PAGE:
The Concentration in Built Environment Studies allows interested students to study the architectural environment from a variety of perspectives. Architecture is a social art concerned with fine building. It was Vitruvius, a Roman architect, who proposed a number of tests to determine whether a building might aspire to be called architecture. These tests are: firmness or structural soundness; commodity or convenience and utility; and delight or the ability to please the eye and the senses. This concentration allows students the opportunity to study firmness, commodity and delight in architecture, as well as the larger context of the social, ecological, and built environments.
Students in the Built Environment Studies concentration may be interested in working in the green building industry or in pursing a graduate-level professional design degree. This concentration allows students to explore aspects of buildings and their environment within the framework of creating sustainable communities.
This field requires knowledge of the following areas:
- Aesthetics: exploring the nature of space and building materials, looking at basic design theory, the design of simple structures or landscapes, the relationships between buildings and their context, and the study of urban form.
- Human Experience: relating spatial experience to the needs of human beings, the cultural and psychological aspects of space, human relationships with the natural and built environments.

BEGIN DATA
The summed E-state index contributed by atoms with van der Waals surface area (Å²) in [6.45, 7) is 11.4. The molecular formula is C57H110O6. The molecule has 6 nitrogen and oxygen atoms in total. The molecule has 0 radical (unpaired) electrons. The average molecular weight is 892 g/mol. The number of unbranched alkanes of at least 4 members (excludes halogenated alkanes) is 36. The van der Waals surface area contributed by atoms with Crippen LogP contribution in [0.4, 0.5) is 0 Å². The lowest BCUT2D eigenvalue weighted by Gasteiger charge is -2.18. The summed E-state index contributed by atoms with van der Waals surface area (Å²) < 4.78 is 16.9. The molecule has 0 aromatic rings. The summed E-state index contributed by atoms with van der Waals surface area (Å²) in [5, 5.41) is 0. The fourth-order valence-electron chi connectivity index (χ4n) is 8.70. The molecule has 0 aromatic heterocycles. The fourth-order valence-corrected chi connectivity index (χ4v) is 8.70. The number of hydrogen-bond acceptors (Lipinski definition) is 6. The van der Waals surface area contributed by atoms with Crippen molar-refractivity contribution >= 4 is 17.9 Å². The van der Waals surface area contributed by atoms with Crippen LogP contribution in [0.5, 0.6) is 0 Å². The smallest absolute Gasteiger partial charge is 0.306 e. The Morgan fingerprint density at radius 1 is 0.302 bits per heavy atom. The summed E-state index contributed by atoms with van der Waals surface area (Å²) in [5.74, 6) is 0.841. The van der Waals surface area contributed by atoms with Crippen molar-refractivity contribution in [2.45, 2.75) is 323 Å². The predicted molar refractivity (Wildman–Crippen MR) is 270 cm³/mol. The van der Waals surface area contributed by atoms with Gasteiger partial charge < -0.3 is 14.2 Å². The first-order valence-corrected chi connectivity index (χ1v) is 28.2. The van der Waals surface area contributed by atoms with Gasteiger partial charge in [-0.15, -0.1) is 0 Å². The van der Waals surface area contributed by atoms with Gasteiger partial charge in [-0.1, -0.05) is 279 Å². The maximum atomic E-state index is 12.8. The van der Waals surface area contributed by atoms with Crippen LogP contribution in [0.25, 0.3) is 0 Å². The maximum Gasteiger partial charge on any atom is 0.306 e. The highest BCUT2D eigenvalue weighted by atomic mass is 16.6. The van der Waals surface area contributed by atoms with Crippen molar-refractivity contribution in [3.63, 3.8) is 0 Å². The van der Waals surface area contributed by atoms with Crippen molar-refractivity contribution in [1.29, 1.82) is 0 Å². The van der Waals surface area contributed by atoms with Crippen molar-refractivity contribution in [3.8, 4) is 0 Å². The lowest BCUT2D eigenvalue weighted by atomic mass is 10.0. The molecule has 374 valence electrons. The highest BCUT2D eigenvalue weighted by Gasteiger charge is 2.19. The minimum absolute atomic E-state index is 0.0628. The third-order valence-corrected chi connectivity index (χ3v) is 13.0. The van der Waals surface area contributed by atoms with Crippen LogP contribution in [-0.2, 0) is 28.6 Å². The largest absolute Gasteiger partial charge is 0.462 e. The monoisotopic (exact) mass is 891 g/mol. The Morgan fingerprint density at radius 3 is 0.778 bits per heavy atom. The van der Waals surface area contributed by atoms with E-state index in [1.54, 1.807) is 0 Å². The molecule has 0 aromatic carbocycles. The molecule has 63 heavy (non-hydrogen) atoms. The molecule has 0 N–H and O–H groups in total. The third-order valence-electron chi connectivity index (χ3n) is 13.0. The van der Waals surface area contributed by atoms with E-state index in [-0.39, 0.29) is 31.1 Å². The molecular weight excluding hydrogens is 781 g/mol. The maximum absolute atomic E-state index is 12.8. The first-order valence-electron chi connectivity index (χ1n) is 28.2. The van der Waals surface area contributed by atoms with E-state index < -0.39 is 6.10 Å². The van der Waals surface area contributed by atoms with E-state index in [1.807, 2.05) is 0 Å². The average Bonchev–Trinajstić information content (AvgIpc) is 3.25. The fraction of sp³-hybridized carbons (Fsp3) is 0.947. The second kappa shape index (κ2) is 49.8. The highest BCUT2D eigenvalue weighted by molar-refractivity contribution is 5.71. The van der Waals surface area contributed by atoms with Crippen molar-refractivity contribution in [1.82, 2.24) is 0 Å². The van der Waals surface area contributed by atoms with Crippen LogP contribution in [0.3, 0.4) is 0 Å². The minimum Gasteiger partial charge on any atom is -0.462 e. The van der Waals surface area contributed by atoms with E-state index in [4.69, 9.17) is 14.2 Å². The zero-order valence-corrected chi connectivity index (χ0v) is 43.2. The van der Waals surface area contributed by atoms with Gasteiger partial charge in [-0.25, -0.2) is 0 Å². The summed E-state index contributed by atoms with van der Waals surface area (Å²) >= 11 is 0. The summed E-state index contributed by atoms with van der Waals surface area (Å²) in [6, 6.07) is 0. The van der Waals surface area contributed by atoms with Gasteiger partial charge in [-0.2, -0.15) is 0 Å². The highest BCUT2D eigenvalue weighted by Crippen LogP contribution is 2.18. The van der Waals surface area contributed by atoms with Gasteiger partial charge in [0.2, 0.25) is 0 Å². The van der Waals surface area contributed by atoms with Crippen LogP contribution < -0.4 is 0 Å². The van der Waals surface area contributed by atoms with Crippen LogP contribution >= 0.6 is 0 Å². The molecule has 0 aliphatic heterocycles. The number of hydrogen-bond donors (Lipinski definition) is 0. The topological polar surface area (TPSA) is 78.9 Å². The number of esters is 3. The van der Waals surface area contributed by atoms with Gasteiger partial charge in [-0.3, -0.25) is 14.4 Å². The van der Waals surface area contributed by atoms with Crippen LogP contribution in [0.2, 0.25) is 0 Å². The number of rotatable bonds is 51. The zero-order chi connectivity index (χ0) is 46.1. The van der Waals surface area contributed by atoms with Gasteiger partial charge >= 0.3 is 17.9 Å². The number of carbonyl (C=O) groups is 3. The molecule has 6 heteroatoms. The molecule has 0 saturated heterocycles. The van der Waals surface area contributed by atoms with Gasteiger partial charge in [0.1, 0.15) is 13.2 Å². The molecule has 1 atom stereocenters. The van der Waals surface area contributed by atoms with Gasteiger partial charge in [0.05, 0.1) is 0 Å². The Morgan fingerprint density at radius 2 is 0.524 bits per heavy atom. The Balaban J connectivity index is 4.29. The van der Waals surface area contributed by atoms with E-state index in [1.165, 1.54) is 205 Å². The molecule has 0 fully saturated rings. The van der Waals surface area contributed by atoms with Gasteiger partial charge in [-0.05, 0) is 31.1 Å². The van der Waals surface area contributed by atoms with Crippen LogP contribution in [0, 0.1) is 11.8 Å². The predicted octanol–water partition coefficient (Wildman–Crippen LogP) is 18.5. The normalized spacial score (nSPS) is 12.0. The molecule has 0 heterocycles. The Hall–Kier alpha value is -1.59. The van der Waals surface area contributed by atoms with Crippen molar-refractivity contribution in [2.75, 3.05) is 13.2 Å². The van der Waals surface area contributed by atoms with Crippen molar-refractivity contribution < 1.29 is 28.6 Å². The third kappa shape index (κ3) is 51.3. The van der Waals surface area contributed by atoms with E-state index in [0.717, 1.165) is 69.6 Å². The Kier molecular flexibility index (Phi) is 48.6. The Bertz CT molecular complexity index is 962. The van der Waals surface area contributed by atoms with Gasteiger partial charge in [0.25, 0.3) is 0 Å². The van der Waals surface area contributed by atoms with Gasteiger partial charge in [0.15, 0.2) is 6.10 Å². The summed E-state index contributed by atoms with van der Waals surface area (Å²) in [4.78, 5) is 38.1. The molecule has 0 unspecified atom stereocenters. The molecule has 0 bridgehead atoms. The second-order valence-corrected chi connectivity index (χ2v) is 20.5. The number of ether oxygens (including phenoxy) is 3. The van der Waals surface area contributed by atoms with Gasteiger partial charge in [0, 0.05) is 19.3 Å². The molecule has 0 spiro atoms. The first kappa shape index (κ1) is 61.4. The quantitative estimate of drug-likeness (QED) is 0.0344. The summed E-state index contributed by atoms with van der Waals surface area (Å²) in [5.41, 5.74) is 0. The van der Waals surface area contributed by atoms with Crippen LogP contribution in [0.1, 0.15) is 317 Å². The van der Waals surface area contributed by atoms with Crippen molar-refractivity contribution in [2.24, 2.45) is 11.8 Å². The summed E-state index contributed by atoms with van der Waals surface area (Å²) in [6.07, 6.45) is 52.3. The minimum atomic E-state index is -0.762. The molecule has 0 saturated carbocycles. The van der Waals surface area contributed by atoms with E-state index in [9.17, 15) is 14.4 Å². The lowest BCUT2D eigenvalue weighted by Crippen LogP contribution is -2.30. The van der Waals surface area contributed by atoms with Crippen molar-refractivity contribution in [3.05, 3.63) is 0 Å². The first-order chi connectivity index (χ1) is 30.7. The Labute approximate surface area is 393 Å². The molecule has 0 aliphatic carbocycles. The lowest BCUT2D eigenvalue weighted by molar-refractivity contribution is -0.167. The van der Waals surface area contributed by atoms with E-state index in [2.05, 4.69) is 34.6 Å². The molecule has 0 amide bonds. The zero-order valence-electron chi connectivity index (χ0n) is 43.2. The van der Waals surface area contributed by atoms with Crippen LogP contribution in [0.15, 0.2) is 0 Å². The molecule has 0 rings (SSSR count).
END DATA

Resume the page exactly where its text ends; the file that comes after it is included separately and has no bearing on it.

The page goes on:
- History of Architecture: introduction to the history of building, its relationship to the aspirations and practical needs of various societies in history, and an overview of the history of architectural styles and urban form.
- Design of Space: designing and constructing environmentally-sound structures that meet functional standards and aesthetic goals.
- Technology and Technique: designing for sustainability and environmental protection, introduction to the basic techniques of construction of structures and landscape elements, understanding the physical and aesthetic properties of materials used in structures and landscapes, familiarity with the building codes and zoning regulations, graphic communications, and computer skills.
Students must take a total of 9 classes in their area of concentration.
Available Built Environment Studies concentration courses vary from semester to semester.